Pug Dog Breed Information

  • AKA:Carlin, Mops
  • Size:Small
  • Ease of Training:Medium
  • Grooming:Medium
  • Shedding:High
  • Exercise Needed:Occasional walk
  • Energy Level:Low
  • Protection:Low
  • Good with Children:Yes
  • Health Clearances:OFA, CERF
  • Weight:14-18 lbs
  • Height:10-11 inches
  • Coat Colour:Silver, apricot-fawn, or black, with black muzzle or mask, ears, cheek moles, and trace down back

Pug Coat

The Pug has a very fine, short, and soft coat. The coat should be smooth and glossy and neither hard nor woolly. The Pug sports a distinct black and soft muzzle. The hair is slightly broken along the curly tail.

Pug Character

The Pug can be somewhat sensitive to the tone of someone's voice, however recovers fairly quickly. Don't underestimate the size of this dog, he is very devoted and makes a good watchdog. This is a big dog in a small dogs body, making him very sturdy and very devoted. The Pug should never be timid, and should never show signs of aggression. He should always be friendly and playful.

Pug Temperament

The Pug is a happy and cheerful little fellow that gets along with just about anyone. This breed can become very jealous at times, but does exceptionally well around strangers. The Pug does extremely well around children, even children that are prone to pestering a dog, as this is a very sturdy and hardy breed. He can do very well around other dogs, but should be socialized at an early age like other breeds.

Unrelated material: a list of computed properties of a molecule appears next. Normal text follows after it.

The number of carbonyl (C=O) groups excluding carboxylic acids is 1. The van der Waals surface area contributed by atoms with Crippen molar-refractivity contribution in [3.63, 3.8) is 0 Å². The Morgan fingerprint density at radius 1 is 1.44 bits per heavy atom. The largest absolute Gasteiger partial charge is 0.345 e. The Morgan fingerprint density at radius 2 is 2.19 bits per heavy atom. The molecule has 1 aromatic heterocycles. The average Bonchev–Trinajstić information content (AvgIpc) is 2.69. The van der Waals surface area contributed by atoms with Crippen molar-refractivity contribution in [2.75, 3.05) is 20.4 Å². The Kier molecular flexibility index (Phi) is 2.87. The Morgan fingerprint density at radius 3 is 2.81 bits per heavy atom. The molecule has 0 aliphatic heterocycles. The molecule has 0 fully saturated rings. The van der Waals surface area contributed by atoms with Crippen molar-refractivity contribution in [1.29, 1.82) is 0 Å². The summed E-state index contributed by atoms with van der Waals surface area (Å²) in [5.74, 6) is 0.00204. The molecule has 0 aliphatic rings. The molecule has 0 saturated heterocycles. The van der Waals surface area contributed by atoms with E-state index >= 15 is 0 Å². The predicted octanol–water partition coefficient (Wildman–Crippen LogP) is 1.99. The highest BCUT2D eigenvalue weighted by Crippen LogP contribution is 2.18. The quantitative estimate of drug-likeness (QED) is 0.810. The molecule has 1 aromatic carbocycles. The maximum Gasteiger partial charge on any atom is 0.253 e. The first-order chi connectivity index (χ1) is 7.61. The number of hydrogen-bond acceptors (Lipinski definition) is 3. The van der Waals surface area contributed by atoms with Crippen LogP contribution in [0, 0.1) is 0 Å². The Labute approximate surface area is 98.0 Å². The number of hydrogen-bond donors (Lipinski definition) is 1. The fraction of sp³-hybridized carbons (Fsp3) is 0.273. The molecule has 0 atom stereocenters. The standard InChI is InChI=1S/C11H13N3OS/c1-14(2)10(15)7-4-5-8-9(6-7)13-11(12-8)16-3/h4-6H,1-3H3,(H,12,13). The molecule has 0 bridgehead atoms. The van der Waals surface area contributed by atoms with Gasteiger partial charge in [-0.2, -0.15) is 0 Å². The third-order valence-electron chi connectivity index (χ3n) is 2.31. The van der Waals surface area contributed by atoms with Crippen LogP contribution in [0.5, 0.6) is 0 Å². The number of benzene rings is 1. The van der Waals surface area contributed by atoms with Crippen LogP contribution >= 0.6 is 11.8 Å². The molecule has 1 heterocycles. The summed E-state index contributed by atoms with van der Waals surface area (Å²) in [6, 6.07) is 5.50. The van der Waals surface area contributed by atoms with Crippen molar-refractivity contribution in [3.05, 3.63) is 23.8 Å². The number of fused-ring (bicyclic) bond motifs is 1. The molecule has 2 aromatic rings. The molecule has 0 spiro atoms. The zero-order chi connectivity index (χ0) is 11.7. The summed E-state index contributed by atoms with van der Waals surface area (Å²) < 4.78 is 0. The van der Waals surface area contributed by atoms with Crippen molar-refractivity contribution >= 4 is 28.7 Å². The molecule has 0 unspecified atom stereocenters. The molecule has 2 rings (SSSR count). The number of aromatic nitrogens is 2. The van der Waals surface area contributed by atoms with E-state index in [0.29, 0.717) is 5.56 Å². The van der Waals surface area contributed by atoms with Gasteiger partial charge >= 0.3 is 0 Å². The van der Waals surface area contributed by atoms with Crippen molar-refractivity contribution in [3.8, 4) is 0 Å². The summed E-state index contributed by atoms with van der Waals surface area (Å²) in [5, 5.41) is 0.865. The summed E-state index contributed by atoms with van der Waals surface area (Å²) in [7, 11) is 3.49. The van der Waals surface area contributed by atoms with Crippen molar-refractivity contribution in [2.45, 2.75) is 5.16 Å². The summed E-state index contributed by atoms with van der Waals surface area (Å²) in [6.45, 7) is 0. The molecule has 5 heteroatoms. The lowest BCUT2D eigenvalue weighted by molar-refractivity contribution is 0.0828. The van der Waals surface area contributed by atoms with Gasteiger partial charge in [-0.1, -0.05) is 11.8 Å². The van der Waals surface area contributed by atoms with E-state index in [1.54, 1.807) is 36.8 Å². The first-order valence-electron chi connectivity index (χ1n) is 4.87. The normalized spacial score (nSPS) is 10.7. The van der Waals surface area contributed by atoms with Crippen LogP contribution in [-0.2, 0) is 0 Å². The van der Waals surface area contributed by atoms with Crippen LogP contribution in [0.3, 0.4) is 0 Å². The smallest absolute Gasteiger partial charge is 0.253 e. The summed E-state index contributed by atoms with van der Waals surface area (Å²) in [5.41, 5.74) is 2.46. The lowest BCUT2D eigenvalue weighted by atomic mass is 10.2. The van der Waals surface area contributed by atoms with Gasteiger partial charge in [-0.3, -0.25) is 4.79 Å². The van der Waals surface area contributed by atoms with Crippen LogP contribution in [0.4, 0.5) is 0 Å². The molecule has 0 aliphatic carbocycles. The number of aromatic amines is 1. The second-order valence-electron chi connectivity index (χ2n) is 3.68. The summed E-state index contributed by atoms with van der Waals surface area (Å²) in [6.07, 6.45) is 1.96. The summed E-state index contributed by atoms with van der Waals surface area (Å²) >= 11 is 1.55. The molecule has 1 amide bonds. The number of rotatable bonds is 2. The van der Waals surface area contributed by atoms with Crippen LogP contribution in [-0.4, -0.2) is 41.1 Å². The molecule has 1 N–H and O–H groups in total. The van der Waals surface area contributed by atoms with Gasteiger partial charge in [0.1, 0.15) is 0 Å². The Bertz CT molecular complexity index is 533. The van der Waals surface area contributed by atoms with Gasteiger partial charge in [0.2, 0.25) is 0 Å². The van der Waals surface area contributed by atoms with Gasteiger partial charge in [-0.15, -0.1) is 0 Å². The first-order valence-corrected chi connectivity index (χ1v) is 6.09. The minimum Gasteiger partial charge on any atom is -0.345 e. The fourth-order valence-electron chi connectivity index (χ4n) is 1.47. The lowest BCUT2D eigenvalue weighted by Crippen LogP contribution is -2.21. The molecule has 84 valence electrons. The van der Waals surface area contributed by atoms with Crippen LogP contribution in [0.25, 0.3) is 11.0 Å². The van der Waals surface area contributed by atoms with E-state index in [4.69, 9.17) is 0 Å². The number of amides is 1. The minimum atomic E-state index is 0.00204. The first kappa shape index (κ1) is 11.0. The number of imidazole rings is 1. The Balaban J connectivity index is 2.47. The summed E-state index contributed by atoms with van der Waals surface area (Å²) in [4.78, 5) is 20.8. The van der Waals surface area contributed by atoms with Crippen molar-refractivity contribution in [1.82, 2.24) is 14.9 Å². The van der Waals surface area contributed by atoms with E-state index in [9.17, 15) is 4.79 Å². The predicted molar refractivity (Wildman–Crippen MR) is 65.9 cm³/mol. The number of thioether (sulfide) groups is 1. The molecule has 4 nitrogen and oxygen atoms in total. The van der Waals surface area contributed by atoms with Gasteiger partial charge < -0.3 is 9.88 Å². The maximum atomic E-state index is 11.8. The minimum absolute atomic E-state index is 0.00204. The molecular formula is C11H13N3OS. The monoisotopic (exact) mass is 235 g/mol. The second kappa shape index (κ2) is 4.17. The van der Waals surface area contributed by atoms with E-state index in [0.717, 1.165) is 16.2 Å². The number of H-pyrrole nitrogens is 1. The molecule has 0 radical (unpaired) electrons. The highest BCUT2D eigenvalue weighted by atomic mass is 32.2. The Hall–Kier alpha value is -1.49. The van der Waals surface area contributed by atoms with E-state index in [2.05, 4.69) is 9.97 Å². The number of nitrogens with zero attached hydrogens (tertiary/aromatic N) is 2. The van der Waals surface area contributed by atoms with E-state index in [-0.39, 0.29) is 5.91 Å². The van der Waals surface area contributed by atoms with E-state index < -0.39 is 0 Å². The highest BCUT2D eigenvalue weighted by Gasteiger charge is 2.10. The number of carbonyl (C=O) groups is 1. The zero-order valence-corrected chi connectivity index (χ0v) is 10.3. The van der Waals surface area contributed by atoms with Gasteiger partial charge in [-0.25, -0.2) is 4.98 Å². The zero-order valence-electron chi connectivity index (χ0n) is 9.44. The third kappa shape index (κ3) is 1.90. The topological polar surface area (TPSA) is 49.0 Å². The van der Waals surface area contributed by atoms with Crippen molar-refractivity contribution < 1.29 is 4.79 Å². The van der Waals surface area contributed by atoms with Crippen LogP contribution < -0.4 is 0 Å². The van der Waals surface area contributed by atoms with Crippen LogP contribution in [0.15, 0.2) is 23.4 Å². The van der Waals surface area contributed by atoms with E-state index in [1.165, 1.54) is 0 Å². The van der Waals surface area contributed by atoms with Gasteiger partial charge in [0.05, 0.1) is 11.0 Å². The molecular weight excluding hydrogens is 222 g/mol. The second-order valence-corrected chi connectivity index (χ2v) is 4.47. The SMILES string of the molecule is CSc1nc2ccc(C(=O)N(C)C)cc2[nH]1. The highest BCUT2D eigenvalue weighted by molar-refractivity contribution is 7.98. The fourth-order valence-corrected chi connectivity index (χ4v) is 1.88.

Pug Care

Grooming wise, the Pug does not require much maintenance. The muzzle area should be cleaned as this breed has the tendency to drool. Under the folds of skin should also be cleaned to avoid any dry or itchy skin. Bathing should only be performed when necessary, as it will remove the natural oils from the skin and coat.

Pug Activity

Pugs are lively little dogs, however they are relatively active indoors and do well without a yard. This breed does love long walks, but proper water should always be provided as this breed is prone to breathing problems and tires quickly. This breed is excellent for an apartment environment. The Pug adapts well to many different environments, and will take as much exercise as provided. However, he has the tendency to overeat and become lazy, so exercise must be provided on a regular basis.

Pug Health and Life Expectancy

The life expectancy of the Pug is around 12-13 years. There are a number of health problems to look out for with this breed, including cataracts, entropion, liver problems, epilepsy, sensitivity to drugs and chemicals, PRA, Less-Perthes, and encephalitis. His eyes are prone to injury or infection because of their prominence. He is also heat sensitive because of his short muzzle and short coat, and should not be left out in the sun or in stuffy conditions. The parents of the Pug puppy should have OFA and CERF certificates.